A hole in the space-time continuum. (Notes by M.C. O'Connor.)
15 August 2008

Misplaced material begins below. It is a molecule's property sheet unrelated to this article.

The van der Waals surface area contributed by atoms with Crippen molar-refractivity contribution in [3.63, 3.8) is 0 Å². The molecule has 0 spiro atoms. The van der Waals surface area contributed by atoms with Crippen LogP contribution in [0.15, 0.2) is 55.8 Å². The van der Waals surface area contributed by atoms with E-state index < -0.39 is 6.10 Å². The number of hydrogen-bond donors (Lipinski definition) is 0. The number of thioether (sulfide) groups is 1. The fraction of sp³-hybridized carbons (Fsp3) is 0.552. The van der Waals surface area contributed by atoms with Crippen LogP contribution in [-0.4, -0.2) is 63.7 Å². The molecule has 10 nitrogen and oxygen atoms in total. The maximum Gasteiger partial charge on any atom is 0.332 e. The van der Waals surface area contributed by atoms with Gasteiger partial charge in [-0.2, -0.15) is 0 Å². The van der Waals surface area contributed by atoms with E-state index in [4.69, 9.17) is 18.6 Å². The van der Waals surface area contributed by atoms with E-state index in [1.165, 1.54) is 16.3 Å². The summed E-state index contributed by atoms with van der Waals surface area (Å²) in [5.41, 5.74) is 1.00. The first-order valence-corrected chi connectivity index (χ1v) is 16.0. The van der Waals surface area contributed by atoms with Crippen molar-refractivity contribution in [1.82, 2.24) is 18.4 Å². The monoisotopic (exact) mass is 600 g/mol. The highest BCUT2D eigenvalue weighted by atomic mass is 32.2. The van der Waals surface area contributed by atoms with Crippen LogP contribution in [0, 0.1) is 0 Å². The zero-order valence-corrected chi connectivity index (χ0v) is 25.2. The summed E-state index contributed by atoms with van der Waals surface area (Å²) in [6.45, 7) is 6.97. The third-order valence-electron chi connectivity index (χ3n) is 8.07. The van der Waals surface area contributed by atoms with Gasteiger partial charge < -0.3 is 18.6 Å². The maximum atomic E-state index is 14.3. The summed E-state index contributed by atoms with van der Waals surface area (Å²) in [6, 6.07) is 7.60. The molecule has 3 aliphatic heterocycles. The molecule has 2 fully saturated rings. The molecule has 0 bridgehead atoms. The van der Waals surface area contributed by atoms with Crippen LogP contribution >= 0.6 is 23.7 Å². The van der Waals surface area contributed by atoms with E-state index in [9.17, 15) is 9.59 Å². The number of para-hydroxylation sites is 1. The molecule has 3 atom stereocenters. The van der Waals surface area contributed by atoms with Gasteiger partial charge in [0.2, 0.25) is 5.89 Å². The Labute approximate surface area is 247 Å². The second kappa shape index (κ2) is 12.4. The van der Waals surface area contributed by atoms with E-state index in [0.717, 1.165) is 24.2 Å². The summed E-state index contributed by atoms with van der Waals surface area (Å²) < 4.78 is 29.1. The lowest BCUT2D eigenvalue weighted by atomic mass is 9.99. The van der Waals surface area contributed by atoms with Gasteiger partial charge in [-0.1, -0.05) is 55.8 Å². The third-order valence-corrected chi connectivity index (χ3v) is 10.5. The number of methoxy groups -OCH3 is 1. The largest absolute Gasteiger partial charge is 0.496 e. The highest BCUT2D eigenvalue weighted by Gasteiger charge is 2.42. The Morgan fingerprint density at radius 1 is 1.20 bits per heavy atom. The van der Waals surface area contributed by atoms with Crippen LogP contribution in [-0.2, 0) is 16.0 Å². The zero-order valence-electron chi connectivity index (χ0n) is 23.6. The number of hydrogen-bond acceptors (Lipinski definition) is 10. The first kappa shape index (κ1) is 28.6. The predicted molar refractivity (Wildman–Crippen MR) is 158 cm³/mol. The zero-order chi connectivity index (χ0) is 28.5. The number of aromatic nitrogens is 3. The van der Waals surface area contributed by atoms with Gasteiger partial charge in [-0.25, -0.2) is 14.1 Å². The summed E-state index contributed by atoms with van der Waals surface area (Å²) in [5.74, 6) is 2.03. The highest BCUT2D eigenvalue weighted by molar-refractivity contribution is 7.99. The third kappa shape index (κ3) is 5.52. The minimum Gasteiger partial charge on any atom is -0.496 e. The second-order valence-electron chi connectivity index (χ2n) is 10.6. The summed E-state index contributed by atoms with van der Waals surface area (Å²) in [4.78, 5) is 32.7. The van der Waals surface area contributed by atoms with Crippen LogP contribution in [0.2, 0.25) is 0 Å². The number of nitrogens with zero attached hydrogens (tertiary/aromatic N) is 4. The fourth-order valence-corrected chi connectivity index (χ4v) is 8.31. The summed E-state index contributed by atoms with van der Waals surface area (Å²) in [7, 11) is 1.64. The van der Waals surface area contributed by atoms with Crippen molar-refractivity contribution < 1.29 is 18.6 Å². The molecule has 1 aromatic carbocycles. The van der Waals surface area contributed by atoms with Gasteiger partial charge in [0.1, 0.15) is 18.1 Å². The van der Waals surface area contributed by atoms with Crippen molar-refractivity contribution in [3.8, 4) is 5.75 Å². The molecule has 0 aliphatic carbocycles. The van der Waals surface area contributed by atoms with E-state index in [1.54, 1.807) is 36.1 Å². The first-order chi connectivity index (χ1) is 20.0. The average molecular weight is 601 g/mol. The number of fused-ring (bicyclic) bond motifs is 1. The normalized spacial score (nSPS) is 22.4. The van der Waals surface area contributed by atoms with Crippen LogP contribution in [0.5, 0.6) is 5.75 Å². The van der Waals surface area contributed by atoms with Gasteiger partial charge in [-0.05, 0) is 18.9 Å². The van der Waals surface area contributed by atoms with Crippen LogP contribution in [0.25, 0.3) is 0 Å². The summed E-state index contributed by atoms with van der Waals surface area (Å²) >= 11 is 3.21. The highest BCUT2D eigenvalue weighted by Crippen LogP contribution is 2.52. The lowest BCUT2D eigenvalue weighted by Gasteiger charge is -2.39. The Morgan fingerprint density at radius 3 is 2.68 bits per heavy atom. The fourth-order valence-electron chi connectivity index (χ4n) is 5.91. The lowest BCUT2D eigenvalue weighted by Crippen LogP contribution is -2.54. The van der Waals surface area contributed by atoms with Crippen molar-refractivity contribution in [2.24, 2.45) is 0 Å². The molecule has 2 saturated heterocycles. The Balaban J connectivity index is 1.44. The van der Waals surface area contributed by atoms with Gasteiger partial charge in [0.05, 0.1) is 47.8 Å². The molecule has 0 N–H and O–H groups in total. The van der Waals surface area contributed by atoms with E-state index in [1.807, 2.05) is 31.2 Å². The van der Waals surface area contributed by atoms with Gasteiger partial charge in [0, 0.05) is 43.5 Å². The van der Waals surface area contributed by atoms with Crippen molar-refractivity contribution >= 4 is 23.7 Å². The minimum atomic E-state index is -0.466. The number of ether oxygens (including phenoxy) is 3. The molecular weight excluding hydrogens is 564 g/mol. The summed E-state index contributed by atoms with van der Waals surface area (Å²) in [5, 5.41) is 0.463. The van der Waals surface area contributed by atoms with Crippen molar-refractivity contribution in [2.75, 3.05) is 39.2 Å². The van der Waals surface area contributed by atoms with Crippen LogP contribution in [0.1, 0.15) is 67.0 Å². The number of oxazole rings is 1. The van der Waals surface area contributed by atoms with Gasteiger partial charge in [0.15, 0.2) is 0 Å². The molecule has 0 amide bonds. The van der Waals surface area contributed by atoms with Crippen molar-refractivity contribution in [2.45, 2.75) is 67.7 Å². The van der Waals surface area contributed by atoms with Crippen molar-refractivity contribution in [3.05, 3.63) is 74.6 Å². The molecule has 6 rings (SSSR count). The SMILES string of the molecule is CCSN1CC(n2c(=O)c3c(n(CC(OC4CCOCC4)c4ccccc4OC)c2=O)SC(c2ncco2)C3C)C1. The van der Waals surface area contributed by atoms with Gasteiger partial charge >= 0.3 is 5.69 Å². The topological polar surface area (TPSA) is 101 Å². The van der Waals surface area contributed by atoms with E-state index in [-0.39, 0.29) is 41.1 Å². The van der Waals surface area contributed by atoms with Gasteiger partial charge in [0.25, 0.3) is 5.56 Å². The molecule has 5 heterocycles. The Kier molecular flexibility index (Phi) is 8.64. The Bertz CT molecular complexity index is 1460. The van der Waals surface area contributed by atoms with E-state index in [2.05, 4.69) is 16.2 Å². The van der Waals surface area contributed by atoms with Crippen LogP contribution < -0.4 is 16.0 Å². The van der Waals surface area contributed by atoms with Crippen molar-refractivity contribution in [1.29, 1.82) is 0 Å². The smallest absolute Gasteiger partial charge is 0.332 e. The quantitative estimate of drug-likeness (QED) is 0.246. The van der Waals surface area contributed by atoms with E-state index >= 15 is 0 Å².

We've recently enjoyed DVDs of the original TV series Danger Man with Patrick MacGoohan. The first few episodes were a little dated and clunky, but then the writers seemed to hit their collective strides and the show's pace and dramatic intensity took off. MacGoohan is terrific of course, thoroughly hard-boiled, though not quite pulling off an American accent. "John Drake" is a tightly wound fellow, very principled and patriotic, but a man of action and, as the title suggests, absolutely fearless. The show is more spy-vs.-spy than anything, pre-dating both James Bond and Mission: Impossible, but I classify it as noir because of MacGoohan's straight-faced, laconic, and utterly stoic interpretation of the action hero. John Drake lacks the cynicism of classic noir anti-heroes, but he's willing to bend the rules to help a damsel-in-distress or right a wrong. He's also a realist--he knows that even the good guys can have evil and corruption lurking in the corridors of power. The show later morphed into Secret Agent. MacGoohan, of course, made the unique and original The Prisoner series, and starred in many films. My favorites? His very noir-ish bad guy in the wonderful Wilder/Pryor vehicle Silver Streak, and the brooding intelligence operative in the smart, tense thriller Ice Station Zebra (with Rock Hudson and Jim Brown).